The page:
Radio Free Europe/ Radio Liberty, a U.S. government-funded news organization, has cut funding forThe Interpreter magazine, an online publication that has critically covered Russia.
Michael Weiss, a Daily Beast senior editor who also serves as editor-in-chief of The Interpreter, told The Huffington Post that RFE/ RLs management made the decision to stop funding the magazine last autumn, before Donald Trumpselection victory.
While RFE/ RL stopped paying Weiss three-person team for The Interpreter at the end of December, following the conclusion of a one-year contract, the news organization agreed to continue paying them for work onPolygraph.info, a new fact-checking and propaganda debunking site launched with Voice of America.
Weiss was lately informed that his team would not get another contract for 2017 for is currently working on Polygraph, but agreed to a short-term bargain through the end of February. After that, the Interpreter staff can potentially freelance for the new site.
Though the decision to cut funding predated the 2016 election, the timing of it merely adds to fears over how U.S. government-supported outlets such as RFE/ RL and VOA will encompass Russia during a Trump administration.
Congresspassed legislationin December giving the president the authority to select a chief executive to result the stable of U.S. government-funded networks, which have a budget of about $750 million and typically encompass regions where there isnt a strong independent press. That month, Politicoreportedon fears within government-funded media that Trump could use the outlets for his own propaganda purposes and that the president and his allies could change the agencys posture toward Russia.
Such fears stem from Trumps and his squads embrace of Russia.Trump has repeatedly praised Russian President Vladimir Putin. He recentlyechoedPutins claims that the Russian chairman hasnt backed separatists in Eastern Ukraine, despite evidence to the contrary. Several of Trumps former aides have been investigatedover their ties to Russia, and national security adviser Michael Flynn reportedlydiscussed sanctions with Russia before Trump took office and amid the fallout from Russian hackers targeting Democratic officials during the election.
Radio Free Europe and Radio Liberty were founded in the mid-2 0th century to counter Soviet propaganda by broadcasting into Americas Cold War rival and its satellites, with the two organizations later merging in the 1970 s. In recent years, Putin hascracked down on the Prague-based outlets ability to broadcast in Russia, and previous RFE/ RL managements havesignificantly cutits staff working in Moscow.
In January 2016, RFE/ RL announced it would be funding The Interpreter, which had been launched three years earlier by the Institute of Modern Russia, a think tank funded in part by the family of exiled Russian oligarch Mikhail Khodorkovsky.
The news didnt go over well with some in Russia, evident by an op-edin the Kremlin-backed RT: American state media partners with neocon smear blog: RFE/ RL falls from the moral high ground.
An RFE/ RL spokesman told HuffPost that the original content-sharing arrangement with The Interpreter was for one year, and expired at the end of December 2016.
In the meantime, RFE/ RL is having to address financial pressures resulting from the current federal fund situation, the spokesman told , noting theres the potential for further rescissions to our budget in this fiscal year. The spokesman pointed out that the organization just launchedRussian-language digital TV channel Current Time and hasundertaken other efforts to be responsible to changing needs in the region we serve.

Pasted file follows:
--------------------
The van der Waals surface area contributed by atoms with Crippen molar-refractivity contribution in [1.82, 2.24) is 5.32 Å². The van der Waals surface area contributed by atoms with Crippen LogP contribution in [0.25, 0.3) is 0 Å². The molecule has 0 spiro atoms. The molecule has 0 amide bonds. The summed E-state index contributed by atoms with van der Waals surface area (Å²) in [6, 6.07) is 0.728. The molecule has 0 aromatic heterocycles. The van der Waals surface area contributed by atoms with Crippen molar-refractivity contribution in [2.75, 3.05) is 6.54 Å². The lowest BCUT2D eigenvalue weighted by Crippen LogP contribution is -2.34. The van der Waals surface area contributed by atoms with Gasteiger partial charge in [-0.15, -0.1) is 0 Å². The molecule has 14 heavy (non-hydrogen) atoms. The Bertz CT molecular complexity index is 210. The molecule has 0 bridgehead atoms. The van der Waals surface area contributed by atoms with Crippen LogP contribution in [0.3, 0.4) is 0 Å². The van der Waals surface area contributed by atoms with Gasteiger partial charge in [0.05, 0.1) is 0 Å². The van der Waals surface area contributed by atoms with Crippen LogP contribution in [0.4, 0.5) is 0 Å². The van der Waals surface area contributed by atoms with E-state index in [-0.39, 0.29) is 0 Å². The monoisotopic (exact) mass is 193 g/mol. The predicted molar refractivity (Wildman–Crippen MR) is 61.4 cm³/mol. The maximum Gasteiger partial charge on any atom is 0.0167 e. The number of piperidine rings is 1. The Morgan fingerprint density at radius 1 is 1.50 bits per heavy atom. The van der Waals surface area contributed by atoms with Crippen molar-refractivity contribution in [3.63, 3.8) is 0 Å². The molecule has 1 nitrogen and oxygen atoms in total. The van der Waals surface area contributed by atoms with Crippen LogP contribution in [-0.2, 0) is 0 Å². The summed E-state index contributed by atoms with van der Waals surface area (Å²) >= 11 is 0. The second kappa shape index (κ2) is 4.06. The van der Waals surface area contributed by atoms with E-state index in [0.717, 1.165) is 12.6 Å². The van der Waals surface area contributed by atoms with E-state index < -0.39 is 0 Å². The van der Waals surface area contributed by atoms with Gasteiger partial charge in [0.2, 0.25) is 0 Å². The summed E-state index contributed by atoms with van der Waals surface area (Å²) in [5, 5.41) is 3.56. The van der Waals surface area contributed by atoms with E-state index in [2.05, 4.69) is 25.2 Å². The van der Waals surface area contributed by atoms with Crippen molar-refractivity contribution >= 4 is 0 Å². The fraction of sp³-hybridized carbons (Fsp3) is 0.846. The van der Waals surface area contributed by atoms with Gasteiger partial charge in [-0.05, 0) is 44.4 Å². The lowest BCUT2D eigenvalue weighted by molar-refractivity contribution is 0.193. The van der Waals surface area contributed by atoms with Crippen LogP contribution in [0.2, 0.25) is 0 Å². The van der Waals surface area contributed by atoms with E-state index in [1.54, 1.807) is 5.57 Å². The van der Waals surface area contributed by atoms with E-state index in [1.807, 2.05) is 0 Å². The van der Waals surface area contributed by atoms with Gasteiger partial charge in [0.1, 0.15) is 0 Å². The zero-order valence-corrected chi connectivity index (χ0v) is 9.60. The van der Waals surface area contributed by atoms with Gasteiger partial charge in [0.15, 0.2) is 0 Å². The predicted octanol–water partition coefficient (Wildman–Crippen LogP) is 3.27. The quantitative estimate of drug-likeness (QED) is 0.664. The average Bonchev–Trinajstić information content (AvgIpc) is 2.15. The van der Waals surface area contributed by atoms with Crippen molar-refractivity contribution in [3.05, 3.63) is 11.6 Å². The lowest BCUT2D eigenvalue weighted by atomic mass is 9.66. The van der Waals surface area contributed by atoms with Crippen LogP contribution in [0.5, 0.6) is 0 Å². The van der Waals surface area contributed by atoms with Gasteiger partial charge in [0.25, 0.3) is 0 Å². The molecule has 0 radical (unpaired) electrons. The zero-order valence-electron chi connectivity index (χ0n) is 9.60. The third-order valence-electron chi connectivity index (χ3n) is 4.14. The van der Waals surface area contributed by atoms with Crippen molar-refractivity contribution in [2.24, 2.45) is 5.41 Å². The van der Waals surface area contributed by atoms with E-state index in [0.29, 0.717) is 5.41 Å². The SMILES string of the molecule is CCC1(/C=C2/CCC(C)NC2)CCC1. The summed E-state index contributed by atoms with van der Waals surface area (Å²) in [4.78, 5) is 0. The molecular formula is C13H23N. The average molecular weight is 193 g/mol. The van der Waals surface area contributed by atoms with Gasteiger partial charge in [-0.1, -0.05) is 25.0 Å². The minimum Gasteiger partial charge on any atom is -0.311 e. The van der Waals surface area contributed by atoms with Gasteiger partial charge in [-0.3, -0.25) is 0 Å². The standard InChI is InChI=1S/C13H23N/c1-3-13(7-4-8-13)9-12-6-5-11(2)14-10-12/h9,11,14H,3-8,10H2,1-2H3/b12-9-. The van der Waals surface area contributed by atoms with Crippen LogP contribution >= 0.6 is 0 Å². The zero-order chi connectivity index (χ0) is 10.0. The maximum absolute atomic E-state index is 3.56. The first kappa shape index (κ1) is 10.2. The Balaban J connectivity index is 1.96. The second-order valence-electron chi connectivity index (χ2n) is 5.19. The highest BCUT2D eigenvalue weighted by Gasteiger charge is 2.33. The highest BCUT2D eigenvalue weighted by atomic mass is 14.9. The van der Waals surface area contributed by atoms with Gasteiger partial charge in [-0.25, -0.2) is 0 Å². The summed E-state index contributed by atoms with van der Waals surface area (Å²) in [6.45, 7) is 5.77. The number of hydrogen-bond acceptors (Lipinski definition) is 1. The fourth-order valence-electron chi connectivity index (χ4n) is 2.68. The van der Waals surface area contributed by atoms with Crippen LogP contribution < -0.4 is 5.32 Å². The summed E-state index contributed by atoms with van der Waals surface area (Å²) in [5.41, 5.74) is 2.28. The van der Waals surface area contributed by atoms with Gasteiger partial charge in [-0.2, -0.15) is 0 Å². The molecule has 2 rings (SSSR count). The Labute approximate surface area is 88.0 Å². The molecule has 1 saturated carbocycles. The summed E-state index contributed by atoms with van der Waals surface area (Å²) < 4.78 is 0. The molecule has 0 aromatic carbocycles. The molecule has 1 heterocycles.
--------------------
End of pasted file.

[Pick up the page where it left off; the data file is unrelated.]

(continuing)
The budget for The Interpreter was about $ 120,000 a year, according to Weiss. The site has three staffers managing editor James Miller as well as Catherine Fitzpatrick and Pierre Vaux, who each serve in a translator and analyst posture and also publishes outside contributions. Weiss told new leadership of RFE/ RL carried some concern last autumn about fund a publication for which they didnt have editorial control, but also continued supporting the project for several more months and hadnt objected to its coverage.
The Interpreter has continued publishing without financial support, though Weiss hopes to remedy that.
Well, the nice thing about operating a shoestring operation is that its usually not very hard to keep it running while youre in search of new string, Weiss told HuffPost. My guys have never actually done this for the money if they had, boy did they get into the incorrect line of work. It was always since they are dedicated a shit. And the success of The Interpreter far surpassed our expectations.
Since 2013, The Interpreter had been translating articles from Russian news sources, along with publishing original the information and analysis. The site critically covered Russias annexation of Crimea, its backing of separatists in Ukraine and the countrys shifting diplomatic relationship under Trump.
We literally wrote the book on Kremlin disinformation and propaganda, which is why whenever I hear the term weaponization applied to media, refugees, emails or tweets, I laugh, Weiss told. Were the only resource that has catalogued every event of significance in Ukraine, every day, since protesters got shot in Kiev. At the least, its been satisfying to see that what we were saying and writing three years ago about security threats posed by Putin has now become the conventional wisdom.